Wendell August Forge

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Wendell August Forge
Wendell August Forge is located in Pennsylvania
Wendell August Forge
Location 620 Madison St., Grove City, Pennsylvania
Coordinates 41°9′57″N 80°3′51″W / 41.16583°N 80.06417°W / 41.16583; -80.06417Coordinates: 41°9′57″N 80°3′51″W / 41.16583°N 80.06417°W / 41.16583; -80.06417
Area 1.8 acres (0.73 ha)
Built 1932
Architect unknown
Governing body Private
NRHP Reference # 96001192[1]
Added to NRHP November 07, 1996

The original Wendell August Forge facility was a historic landmark in Mercer County, Pennsylvania. It is the last remaining working forge in the state. The company operates retail stores in Grove City, Berlin, Ohio and Wilmington, North Carolina;[2] the forge and the stores are well-known tourist destinations.[3][4] Wendell August was the first to use the repoussé process of manufacture, and has operated near Grove City since 1932. It produces a variety of merchandise, including Americana,[5] such as bowls, figurines and ornaments,as well as commemorative items.[6]

When it was built in 1932, the forge was a simple one-story rectangular building measuring approximately 60 feet (18 m) by 160 feet (49 m); its frame was steel, constructed on a foundation of poured concrete. That property was located in a primarily residential neighborhood.[7] The historic facility was destroyed by a fire on March 6, 2010[6] and, for the next 3 years, factory and office operations were located at the old Cooper-Bessemer plant in Grove City with a temporary retail outlet at the nearby Slovak Folk Crafts.

On Tuesday, October 9th, 2013, Wendell August opened their new Flagship store, factory and headquarters at 2074 Leesburg-Grove City Rd, 1/2 mile west of the Grove City Premium Outlets in Springfield Township, Pennsylvania. The new 52,000 square foot facility includes a history center and offers tours of the factory. The company pioneered the production of hammered aluminum giftware, which it first produced in 1930.[8] Over the years, the forge's works have included ashtrays used on the Hindenburg as well as a number of customized items for Walt Disney.[9]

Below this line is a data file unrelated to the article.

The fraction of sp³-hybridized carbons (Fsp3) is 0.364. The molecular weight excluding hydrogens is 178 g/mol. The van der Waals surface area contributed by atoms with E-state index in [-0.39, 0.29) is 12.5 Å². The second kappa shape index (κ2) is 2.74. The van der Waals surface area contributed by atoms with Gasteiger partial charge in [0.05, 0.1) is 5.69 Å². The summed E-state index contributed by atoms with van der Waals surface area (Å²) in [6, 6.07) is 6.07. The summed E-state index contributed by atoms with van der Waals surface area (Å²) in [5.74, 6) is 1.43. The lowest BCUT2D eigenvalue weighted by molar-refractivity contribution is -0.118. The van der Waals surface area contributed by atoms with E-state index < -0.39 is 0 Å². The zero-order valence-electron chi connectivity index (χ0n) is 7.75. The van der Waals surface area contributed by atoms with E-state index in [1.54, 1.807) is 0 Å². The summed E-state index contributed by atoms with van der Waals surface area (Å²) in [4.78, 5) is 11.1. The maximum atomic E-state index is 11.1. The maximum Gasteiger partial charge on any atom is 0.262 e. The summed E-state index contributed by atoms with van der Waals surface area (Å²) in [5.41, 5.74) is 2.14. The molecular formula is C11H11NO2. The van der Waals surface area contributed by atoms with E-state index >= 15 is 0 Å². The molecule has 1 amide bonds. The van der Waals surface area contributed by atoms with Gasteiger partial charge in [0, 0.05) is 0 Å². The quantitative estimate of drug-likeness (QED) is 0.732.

1. ^ "National Register Information System". National Register of Historic Places. National Park Service. 2009-03-13. 
  2. ^ Gurvis, Sandra (2004). Day Trips from Columbus, 2nd: Getaways About Two Hours Away. Globe Pequot. p. 44. ISBN 978-0-7627-2973-9. Retrieved 7 March 2010. 
  3. ^ O'Toole, Christine (2007). Pennsylvania Off the Beaten Path: A Guide to Unique Places (9 ed.). Globe Pequot. p. 75. ISBN 978-0-7627-4209-7. Retrieved 7 March 2010. 
  4. ^ Oberlin, Loriann Hoff; Jenn Phillips; Evan M. Pattak; Michele Margittai (2008). Insiders' Guide to Pittsburgh (4 ed.). Globe Pequot. p. 146. ISBN 978-0-7627-4796-2. Retrieved 7 March 2010. 
  5. ^ Slater, Tom (2007). Heritage Slater Political and Americana Auction #659. Heritage Capital. p. 13. ISBN 978-1-59967-116-1. Retrieved 7 March 2010. 
  6. ^ a b "Landmark metal forge burns in Mercer County." Pittsburgh Post-Gazette. March 06, 2010.
  7. ^ Rogers, Rebecca M. National Register of Historic Places Inventory/Nomination: Wendell August Forge. National Park Service, 1996-07-10, 7.
  8. ^ Paul, Larry R. (2005). Made in the twentieth century: a guide to contemporary collectibles. Rowman & Littlefield. p. 39. ISBN 978-0-8108-4563-3. Retrieved 7 March 2010. 
  9. ^ "Fire ruins Pa. forge that made Hindenburg ashtrays". breitbart. AP, Online. March 6, 2010

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